Environmental education is about connecting children with nature…. getting them started on a lifetime of loving the world. Yes? Along the way, argues the August Orion Magazine, much of environmental education lost its magic. This is what NAEEUK is trying to work out too!
THE KIDS HAVE BEEN UP since seven-thirty playing computer games and watching cartoons. What a travesty for them to be inside on such a beautiful day, you harrumph to yourself. On the refrigerator, you notice the schedule of events from the nearby nature center. “Let’s Get Face to Face with Flowers,” it beckons. Just the thing!It’s a sparkly May morning. Buds are bursting. There’s a warm breeze full of the aromatic scent of the woods just waking up.
You trundle the kids into the minivan. They despondently consent. “Do we have to do a program? Programs are boring,” the older one complains. But as soon as you pull into the parking lot at Happy Hills Nature Center, their faces brighten. They fling the sliding door open and scamper down through the blossom-filled meadow to the shore of the pond. Ross, age seven, pulls off his sneakers and wades in, bent over searching for frogs. Amanda, age ten, plops down and starts making a dandelion tiara. What a good decision, you think to yourself.
Terri, the smiley naturalist wearing the official Happy Hills insigniaed staff shirt, saunters over. “Here for the flower program?” she chirps. “We’re meeting up in the Cozy Corner room to get started.”
Ross asks, “Can Freddie come too?” holding up the fat green frog he has befriended.
Terri’s bright face darkens a bit. “Sorry. Freddie needs to stay in the pond. Did you know the oils from your hands can make Freddie sick?”
In the darkened Cozy Corner room, Terri has prepared a PowerPoint of all the flowers you might see on the trail today. “Here are some spring beauties. They look just like little peppermint candies. But, of course, we can’t eat them. And here’s one of my favorites, Dutchman’s breeches. Why do you think we call them that?”
After about the seventh slide the kids start to squirm in their seats. “Daddy, I have to go pee,” complains Ross. After about the twenty-seventh slide, you too have to go pee.
“And now, let’s see how many we can find,” Terri says. It’s good to be back outside. Upon entering the woods, Amanda notices a red eft in a patch of moss. She takes a few steps off the trail and Terri chastises her: “Remember, Amanda, nature is fragile! When you walk off the trail, you crush all kinds of little creatures you can’t see.” Farther on Ross scampers up into the inviting branches of a tree that has fallen across the trail. “Sorry, Ross, no climbing, too dangerous, we wouldn’t want you to get hurt.” At each flower, Terri circles everyone around and tells them the Latin name, the herbal uses, the pollinator, the . . . Once in a while someone gets to touch the petals, only veeerrry gently. Picking flowers is strictly verboten.
Toward the end of the walk, the trail comes out by the pond, where Amanda finds her discarded dandelion tiara and slips it into her shirt, watching to make sure Terri doesn’t notice. On the ride home, no one talks.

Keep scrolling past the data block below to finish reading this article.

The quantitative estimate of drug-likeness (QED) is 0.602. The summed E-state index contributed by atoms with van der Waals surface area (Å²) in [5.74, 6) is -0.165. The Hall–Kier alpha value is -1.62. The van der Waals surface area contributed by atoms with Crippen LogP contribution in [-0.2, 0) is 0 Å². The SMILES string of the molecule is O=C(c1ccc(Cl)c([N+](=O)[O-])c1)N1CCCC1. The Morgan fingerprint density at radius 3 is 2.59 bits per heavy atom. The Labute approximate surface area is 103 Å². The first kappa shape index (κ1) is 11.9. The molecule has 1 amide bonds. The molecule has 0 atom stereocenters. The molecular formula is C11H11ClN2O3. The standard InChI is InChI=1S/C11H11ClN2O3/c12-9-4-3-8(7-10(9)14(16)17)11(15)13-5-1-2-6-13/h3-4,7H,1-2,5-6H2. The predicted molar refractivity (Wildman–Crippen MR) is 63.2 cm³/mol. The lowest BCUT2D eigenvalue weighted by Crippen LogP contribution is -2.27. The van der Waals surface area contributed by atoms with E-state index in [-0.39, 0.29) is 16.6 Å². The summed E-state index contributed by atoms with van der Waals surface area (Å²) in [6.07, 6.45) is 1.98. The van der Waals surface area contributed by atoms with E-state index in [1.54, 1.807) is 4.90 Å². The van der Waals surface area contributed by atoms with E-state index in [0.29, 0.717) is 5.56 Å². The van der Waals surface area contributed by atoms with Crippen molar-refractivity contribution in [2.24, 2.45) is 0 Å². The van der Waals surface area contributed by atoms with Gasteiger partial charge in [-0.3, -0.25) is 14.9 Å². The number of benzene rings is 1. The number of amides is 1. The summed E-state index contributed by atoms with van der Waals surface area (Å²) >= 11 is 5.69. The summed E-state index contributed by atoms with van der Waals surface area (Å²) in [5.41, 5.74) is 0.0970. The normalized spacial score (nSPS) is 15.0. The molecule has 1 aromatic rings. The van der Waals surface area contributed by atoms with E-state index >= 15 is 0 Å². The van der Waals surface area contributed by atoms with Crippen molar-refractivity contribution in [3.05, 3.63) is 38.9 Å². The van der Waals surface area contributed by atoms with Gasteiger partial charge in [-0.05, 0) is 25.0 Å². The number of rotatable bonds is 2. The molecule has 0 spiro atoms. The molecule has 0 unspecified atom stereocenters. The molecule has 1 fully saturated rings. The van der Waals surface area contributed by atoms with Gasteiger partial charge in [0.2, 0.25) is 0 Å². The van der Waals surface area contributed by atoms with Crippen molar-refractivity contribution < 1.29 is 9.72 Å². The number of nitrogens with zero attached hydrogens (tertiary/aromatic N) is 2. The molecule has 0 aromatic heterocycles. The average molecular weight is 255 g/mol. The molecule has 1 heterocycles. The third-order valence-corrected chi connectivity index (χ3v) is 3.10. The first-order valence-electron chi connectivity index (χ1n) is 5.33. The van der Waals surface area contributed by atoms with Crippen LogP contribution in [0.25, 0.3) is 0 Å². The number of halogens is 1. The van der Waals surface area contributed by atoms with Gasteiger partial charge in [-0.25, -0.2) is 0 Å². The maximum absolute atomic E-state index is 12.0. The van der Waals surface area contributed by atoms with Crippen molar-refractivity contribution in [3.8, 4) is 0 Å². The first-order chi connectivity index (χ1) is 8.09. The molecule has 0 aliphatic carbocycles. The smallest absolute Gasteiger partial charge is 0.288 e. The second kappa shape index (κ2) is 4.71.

“Well, that was fun,” you enthuse, trying to get the conversation going.
Amanda extracts her dandelion tiara and perches it on her head. “Picking flowers was fun. But we told you about programs, Daddy. Too many rules. It would’ve been fun if we could have just played all together in the meadow.” You find that you agree.
Contrast this experience with John Muir’s recollection of arriving at his family’s first American homestead in remote Fountain Lake, Wisconsin, when he was eleven. Within minutes, he and his brother were up in a tree observing a blue jay’s nest. From there they raced about to find a bluebird’s nest, then a woodpecker’s, and thus “began an acquaintance with the frogs and snakes and turtles in the creeks and springs.” The new world of untamed America was thrilling for John and his brother:
The sudden plash into pure wildness—baptism in Nature’s warm heart—how utterly happy it made us! Nature streaming into us, wooingly teaching her wonderful glowing lessons, so unlike the dismal grammar ashes and cinders so long thrashed into us. . . . Young hearts, young leaves, flowers, animals, the winds and the streams and the sparkling lake, all wildly, gladly rejoicing together!
This is the joy of children encountering the natural world on their own terms, and more and more it is becoming a lost idyll, no longer an integral part of growing up. There are many reasons for this loss—urbanization, the changing social structure of families, ticks and mosquito-borne illnesses, the fear of stranger danger. And perhaps even environmental education is one of the causes of children’s alienation from nature.
I know that’s a puzzling statement. You’re thinking: environmental education is supposed to connect children with nature, to get them started on a lifetime of loving and wanting to protect the natural world. Yes—that’s what is supposed to happen. But somewhere along the way, much of environmental education lost its magic, its “wildly, gladly rejoicing together.” Instead, it’s become didactic and staid, restrictive and rule bound. A creeping focus on cognition has replaced the goal of exhilaration that once motivated educators to take children outside.
Much of environmental education today has taken on a museum mentality, where nature is a composed exhibit on the other side of the glass. Children can look at it and study it, but they can’t do anything with it. The message is: Nature is fragile. Look, but don’t touch. Ironically, this “take only photographs, leave only footprints” mindset crops up in the policies and programs of many organizations trying to preserve the natural world and cultivate children’s relationships to it.
Published in the July/August 2012 issue of Orion magazine